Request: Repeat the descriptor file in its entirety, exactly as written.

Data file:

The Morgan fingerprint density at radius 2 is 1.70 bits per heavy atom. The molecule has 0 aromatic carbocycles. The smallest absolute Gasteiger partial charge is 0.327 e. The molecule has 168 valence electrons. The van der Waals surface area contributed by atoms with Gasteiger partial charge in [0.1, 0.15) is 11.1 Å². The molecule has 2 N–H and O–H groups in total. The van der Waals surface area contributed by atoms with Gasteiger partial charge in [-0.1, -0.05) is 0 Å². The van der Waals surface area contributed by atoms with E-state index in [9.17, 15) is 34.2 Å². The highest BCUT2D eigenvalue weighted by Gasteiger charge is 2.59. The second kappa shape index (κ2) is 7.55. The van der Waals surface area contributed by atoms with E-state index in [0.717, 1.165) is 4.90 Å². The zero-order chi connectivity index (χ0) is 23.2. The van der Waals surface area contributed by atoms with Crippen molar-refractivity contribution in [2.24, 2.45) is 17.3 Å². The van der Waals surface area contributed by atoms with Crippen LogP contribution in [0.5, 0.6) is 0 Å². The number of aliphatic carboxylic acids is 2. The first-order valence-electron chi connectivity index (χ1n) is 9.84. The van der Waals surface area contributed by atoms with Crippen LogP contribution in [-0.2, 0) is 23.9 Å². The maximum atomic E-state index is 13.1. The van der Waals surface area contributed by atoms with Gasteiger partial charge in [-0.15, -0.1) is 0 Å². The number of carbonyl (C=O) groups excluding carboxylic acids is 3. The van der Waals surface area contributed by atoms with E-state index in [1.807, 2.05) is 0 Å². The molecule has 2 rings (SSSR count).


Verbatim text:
The Morgan fingerprint density at radius 2 is 1.70 bits per heavy atom. The molecule has 0 aromatic carbocycles. The smallest absolute Gasteiger partial charge is 0.327 e. The molecule has 168 valence electrons. The van der Waals surface area contributed by atoms with Gasteiger partial charge in [0.1, 0.15) is 11.1 Å². The molecule has 2 N–H and O–H groups in total. The van der Waals surface area contributed by atoms with Gasteiger partial charge in [-0.1, -0.05) is 0 Å². The van der Waals surface area contributed by atoms with E-state index in [9.17, 15) is 34.2 Å². The highest BCUT2D eigenvalue weighted by Gasteiger charge is 2.59. The second kappa shape index (κ2) is 7.55. The van der Waals surface area contributed by atoms with E-state index in [0.717, 1.165) is 4.90 Å². The zero-order chi connectivity index (χ0) is 23.2. The van der Waals surface area contributed by atoms with Crippen molar-refractivity contribution in [2.24, 2.45) is 17.3 Å². The van der Waals surface area contributed by atoms with Crippen LogP contribution in [0.5, 0.6) is 0 Å². The number of aliphatic carboxylic acids is 2. The first-order valence-electron chi connectivity index (χ1n) is 9.84. The van der Waals surface area contributed by atoms with Crippen LogP contribution in [-0.2, 0) is 23.9 Å². The maximum atomic E-state index is 13.1. The van der Waals surface area contributed by atoms with Gasteiger partial charge in [-0.15, -0.1) is 0 Å². The number of carbonyl (C=O) groups excluding carboxylic acids is 3. The van der Waals surface area contributed by atoms with E-state index in [1.807, 2.05) is 0 Å². The molecule has 2 rings (SSSR count).